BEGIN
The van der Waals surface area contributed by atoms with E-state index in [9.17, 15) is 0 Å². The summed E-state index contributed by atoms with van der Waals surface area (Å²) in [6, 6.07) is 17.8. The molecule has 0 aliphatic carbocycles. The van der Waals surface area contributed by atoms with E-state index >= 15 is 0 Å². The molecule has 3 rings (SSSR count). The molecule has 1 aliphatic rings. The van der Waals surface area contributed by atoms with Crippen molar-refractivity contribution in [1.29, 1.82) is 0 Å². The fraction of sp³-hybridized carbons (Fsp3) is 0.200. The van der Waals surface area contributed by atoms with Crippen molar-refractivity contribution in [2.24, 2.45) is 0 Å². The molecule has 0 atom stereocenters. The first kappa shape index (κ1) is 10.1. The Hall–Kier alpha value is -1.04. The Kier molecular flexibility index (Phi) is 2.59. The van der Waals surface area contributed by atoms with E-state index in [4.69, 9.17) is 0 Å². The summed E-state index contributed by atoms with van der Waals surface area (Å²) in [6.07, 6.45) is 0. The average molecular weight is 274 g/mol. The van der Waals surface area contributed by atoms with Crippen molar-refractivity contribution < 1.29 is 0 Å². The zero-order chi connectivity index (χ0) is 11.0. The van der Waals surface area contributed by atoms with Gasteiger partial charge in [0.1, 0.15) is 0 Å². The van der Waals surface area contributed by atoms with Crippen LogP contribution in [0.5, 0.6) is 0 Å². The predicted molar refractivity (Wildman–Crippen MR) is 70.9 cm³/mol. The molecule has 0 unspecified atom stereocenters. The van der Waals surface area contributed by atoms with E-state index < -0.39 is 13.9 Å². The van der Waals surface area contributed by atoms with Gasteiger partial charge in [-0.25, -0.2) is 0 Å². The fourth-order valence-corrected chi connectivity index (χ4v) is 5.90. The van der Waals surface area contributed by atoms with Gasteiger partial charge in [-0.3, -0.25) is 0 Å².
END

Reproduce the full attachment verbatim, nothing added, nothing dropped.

The van der Waals surface area contributed by atoms with E-state index in [9.17, 15) is 0 Å². The summed E-state index contributed by atoms with van der Waals surface area (Å²) in [6, 6.07) is 17.8. The molecule has 0 aliphatic carbocycles. The van der Waals surface area contributed by atoms with E-state index >= 15 is 0 Å². The molecule has 3 rings (SSSR count). The molecule has 1 aliphatic rings. The van der Waals surface area contributed by atoms with Crippen molar-refractivity contribution in [1.29, 1.82) is 0 Å². The fraction of sp³-hybridized carbons (Fsp3) is 0.200. The van der Waals surface area contributed by atoms with Crippen molar-refractivity contribution in [2.24, 2.45) is 0 Å². The molecule has 0 atom stereocenters. The first kappa shape index (κ1) is 10.1. The Hall–Kier alpha value is -1.04. The Kier molecular flexibility index (Phi) is 2.59. The van der Waals surface area contributed by atoms with E-state index in [4.69, 9.17) is 0 Å². The summed E-state index contributed by atoms with van der Waals surface area (Å²) in [6.07, 6.45) is 0. The average molecular weight is 274 g/mol. The van der Waals surface area contributed by atoms with Crippen molar-refractivity contribution < 1.29 is 0 Å². The zero-order chi connectivity index (χ0) is 11.0. The van der Waals surface area contributed by atoms with Gasteiger partial charge in [0.1, 0.15) is 0 Å². The van der Waals surface area contributed by atoms with Crippen LogP contribution in [0.5, 0.6) is 0 Å². The predicted molar refractivity (Wildman–Crippen MR) is 70.9 cm³/mol. The molecule has 0 unspecified atom stereocenters. The van der Waals surface area contributed by atoms with E-state index < -0.39 is 13.9 Å². The van der Waals surface area contributed by atoms with Gasteiger partial charge in [-0.25, -0.2) is 0 Å². The fourth-order valence-corrected chi connectivity index (χ4v) is 5.90. The van der Waals surface area contributed by atoms with Gasteiger partial charge in [-0.3, -0.25) is 0 Å².